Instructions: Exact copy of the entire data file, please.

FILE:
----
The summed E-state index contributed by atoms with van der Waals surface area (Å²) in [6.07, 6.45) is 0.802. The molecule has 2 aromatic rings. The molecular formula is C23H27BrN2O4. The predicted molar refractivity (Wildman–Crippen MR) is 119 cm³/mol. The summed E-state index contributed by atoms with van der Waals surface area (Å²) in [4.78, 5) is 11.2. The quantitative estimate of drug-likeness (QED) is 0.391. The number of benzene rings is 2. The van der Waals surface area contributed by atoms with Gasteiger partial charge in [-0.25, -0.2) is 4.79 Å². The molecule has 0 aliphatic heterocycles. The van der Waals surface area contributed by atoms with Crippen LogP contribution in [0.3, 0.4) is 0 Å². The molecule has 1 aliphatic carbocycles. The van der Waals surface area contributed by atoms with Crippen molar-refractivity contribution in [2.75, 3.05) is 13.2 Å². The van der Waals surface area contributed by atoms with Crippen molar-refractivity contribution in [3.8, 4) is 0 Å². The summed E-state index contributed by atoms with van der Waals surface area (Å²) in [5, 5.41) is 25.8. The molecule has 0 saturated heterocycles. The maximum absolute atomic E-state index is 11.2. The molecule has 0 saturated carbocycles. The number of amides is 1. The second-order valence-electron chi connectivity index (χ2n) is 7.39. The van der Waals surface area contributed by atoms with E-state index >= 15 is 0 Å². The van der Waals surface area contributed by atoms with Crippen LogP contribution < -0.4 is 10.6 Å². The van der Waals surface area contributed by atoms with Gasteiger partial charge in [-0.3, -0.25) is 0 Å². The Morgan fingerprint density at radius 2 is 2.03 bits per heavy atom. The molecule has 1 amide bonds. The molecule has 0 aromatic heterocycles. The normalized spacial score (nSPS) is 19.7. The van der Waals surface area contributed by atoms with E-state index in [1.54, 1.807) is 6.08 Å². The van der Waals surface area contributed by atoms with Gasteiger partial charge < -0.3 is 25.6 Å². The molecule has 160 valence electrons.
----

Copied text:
The summed E-state index contributed by atoms with van der Waals surface area (Å²) in [6.07, 6.45) is 0.802. The molecule has 2 aromatic rings. The molecular formula is C23H27BrN2O4. The predicted molar refractivity (Wildman–Crippen MR) is 119 cm³/mol. The summed E-state index contributed by atoms with van der Waals surface area (Å²) in [4.78, 5) is 11.2. The quantitative estimate of drug-likeness (QED) is 0.391. The number of benzene rings is 2. The van der Waals surface area contributed by atoms with Gasteiger partial charge in [-0.25, -0.2) is 4.79 Å². The molecule has 0 aliphatic heterocycles. The van der Waals surface area contributed by atoms with Crippen LogP contribution in [0.3, 0.4) is 0 Å². The molecule has 1 aliphatic carbocycles. The van der Waals surface area contributed by atoms with Crippen molar-refractivity contribution in [2.75, 3.05) is 13.2 Å². The van der Waals surface area contributed by atoms with Crippen molar-refractivity contribution in [3.8, 4) is 0 Å². The summed E-state index contributed by atoms with van der Waals surface area (Å²) in [5, 5.41) is 25.8. The molecule has 0 saturated heterocycles. The maximum absolute atomic E-state index is 11.2. The molecule has 0 saturated carbocycles. The number of amides is 1. The second-order valence-electron chi connectivity index (χ2n) is 7.39. The van der Waals surface area contributed by atoms with E-state index >= 15 is 0 Å². The van der Waals surface area contributed by atoms with Crippen LogP contribution < -0.4 is 10.6 Å². The van der Waals surface area contributed by atoms with Gasteiger partial charge in [-0.3, -0.25) is 0 Å². The Morgan fingerprint density at radius 2 is 2.03 bits per heavy atom. The molecule has 1 amide bonds. The molecule has 0 aromatic heterocycles. The normalized spacial score (nSPS) is 19.7. The van der Waals surface area contributed by atoms with E-state index in [1.54, 1.807) is 6.08 Å². The van der Waals surface area contributed by atoms with Gasteiger partial charge < -0.3 is 25.6 Å². The molecule has 160 valence electrons.